UK manufacturing and services saw their best month for more than a year in January, a survey has suggested.
The UK composite purchasing managers' index (PMI), which includes the two sectors. rose to a 16-month high of 52.4, up from 49.3 in December.
IHS Markit, which compiled the survey, said demand was growing in the wake of the general election in December.
The figures are the last economic data to be released before Bank of England policymakers meet next week.
Analysts said they made an interest rate cut less likely.
The IHS Markit/CIPS PMI for services showed the sector returning to growth for the first time since August 2019, rising to 52.9 from the previous month's 50.0. Any score above 50 indicates expansion.
Manufacturing continued to contract, but at a slower pace. Its PMI reading rose to 49.8 from December's 47.5.
"The survey data indicate an encouraging start to 2020 for the UK economy. Output grew at the fastest rate for 16 months amid rising demand for both manufacturing and services, suggesting business is rebounding after declines seen late last year," said IHS Markit's chief economist Chris Williamson.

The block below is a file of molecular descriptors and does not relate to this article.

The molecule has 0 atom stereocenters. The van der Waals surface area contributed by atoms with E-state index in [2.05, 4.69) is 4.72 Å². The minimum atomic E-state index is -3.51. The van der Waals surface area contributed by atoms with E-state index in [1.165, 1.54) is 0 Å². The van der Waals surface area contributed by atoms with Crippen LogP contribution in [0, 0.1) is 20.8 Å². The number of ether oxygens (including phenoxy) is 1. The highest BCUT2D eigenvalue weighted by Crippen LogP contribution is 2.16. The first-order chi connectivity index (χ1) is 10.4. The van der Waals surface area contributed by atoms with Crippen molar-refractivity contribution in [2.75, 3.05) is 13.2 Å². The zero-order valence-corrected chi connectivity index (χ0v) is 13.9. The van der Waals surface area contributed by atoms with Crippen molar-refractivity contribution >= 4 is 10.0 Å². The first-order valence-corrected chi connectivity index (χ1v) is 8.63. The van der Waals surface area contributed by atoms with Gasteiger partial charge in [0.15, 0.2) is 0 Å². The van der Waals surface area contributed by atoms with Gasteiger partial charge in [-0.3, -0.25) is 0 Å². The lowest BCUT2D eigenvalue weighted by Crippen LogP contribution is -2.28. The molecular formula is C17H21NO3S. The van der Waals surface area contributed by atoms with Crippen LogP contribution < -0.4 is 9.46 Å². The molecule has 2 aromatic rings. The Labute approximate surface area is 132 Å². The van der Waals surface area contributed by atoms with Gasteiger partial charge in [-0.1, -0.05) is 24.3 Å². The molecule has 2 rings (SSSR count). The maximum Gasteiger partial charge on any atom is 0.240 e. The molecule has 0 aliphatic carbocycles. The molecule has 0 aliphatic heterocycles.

"Intensifying political and economic uncertainty ahead of the general election has started to ease, encouraging more spending and helping push business expectations of future growth to its highest since mid-2015."
Paul Dales, chief UK economist at Capital Economics, said: "The large rebound in January's flash activity PMIs will probably be enough to prevent the Monetary Policy Committee from cutting interest rates at next Thursday's meeting.
"After all, it's the surest sign yet that the economy has turned a corner since the election. We think the next move in interest rates may actually be up, albeit not until 2021."
The EY Item club said the survey "indicates that the economy has gained significant initial benefit from reduced uncertainties following December's decisive election result".
However, its chief economic adviser, Howard Archer, warned: "It must be considered that the purchasing managers' surveys can tend to overstate developments at times of significant changing political circumstances, so the flash survey could possibly exaggerate the rebound in January after overplaying some of the earlier weakness."